11 U.S.C. §§ 362(a), 523(a)(2), (4), (6), (19); Dischargeability; Arbitration; Sarbanes-Oxley Act
Holland v. Zimmerman, 341 B.R. 77, Adv. No. 06-06047 (Bankr. N.D. Ga. April 18, 2006)(Bonapfel)
The debtor, a registered securities salesperson and investment advisor, advised the plaintiffs with regard to their investment accounts. Plaintiffs alleged in their adversary complaint that the debtor fraudulently steered them into a risky hedge fund controlled by the debtor, and that they collectively lost more than $1 million as a result of the debtor’s actions. Plaintiffs’ complaint sought an order excepting their debt from discharge pursuant to §523(a)(2), (4), (6) and (19), and they requested that the automatic stay be lifted so that could proceed with the arbitration that was pending pursuant to the Federal Arbitration Act.
The court noted that absent the debtor’s bankruptcy filing, the Arbitration Act would require that a court compel arbitration. However, that mandate may be overridden by contrary congressional command. If a core proceeding involves Code sections that inherently conflict with the Arbitration Act or if arbitration would “necessarily jeopardize” the objectives of the Code, the court may override the general policy favoring arbitration. The debtor opposed arbitration on the grounds that the “fresh start” policy of the Bankruptcy Code required that the Bankruptcy Court determine the dischargeability of any debts, and that the debtor would bear the additional burden of defending the arbitration. Moreover, arbitration involves limited discovery rights, arbitrators are not bound by the rules of evidence and do not need to provide reasons for their award and there is limited judicial review.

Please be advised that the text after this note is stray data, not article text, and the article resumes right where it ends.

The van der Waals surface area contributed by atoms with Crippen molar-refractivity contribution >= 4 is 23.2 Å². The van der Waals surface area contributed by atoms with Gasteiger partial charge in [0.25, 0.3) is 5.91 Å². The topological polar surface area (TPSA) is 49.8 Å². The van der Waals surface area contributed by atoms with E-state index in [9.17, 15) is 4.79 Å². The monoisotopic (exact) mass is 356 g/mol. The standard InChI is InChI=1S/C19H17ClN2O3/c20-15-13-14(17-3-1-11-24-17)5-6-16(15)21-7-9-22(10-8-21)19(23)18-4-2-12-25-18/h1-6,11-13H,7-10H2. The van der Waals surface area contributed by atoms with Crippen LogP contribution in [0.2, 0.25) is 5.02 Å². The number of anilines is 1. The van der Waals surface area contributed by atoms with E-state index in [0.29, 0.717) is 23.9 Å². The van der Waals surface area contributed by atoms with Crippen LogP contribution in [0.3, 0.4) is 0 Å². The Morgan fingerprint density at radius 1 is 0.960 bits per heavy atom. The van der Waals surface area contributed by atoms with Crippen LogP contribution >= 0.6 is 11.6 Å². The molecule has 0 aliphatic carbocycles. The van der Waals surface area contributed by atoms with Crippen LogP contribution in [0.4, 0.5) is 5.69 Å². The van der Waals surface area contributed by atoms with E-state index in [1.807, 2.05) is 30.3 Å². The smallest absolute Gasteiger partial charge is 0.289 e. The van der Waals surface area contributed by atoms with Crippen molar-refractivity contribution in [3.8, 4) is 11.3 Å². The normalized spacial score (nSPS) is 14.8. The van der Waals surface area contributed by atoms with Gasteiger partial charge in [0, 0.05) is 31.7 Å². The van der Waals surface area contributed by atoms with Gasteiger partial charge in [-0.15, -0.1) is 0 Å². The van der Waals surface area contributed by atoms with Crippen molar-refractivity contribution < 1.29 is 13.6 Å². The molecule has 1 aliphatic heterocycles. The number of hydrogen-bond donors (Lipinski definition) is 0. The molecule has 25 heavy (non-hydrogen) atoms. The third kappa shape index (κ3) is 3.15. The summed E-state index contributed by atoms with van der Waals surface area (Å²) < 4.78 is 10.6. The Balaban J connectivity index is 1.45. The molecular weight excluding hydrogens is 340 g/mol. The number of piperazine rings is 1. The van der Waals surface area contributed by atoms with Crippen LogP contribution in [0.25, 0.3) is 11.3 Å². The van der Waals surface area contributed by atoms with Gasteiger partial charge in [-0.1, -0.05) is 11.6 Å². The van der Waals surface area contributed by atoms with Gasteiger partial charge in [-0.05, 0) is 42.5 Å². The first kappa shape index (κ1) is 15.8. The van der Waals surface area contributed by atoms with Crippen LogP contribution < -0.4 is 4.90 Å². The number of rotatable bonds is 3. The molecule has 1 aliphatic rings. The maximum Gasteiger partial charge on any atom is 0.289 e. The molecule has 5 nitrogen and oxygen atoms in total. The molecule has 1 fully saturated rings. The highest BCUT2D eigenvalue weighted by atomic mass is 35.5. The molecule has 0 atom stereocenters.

The court stated that its initial inclination was to deny the plaintiff’s motion. The “fresh start” policy would be hindered if the court sent a debtor to another forum to obtain rights the Bankruptcy Code confers, and a debt is not discharged pursuant to §523(a)(2), (4) or (6) unless so determined by the Bankruptcy Court. For these and other reasons, the Bankruptcy Court should ordinarily decline to relinquish jurisdiction over dischargeability issues and deny a request to modify they stay to allow arbitration to proceed.
Notwithstanding the above policy, the plaintiffs had amended their complaint to invoke the dischargeability exception found in § 523(a)(19). This section excepts from discharge many debts arising from violations of securities laws and fraud, deceit or manipulation in connection with the purchase and sale of securities. This section>, while enacted with the BAPCPA, was effective as of the date of enactment of the Sarbanes-Oxley Act, which was July 30, 2002. Section 523(a)(19) expressly contemplates a postpetition determination of liability by a nonbankruptcy forum, and § 362(c)(1) does not require the Bankruptcy Court to determine dischargeability. Taken together, these sections express a Congressional intent to allow creditors asserting a debt of this nature to have the right to pursue their claims in a nonbankruptcy forum.
Based upon the above, the court modified the stay to allow the plaintiffs to proceed with arbitration and stayed the adversary pending the conclusion of the arbitration. While some of the plaintiffs’ claims may invoke §523(a)(2), (4) or (6) and no § 523(a)(19), the court would determine dischargeability of such debts after the arbitration. It would be inefficient to proceed simultaneously in two forums with the same facts applying to both cases.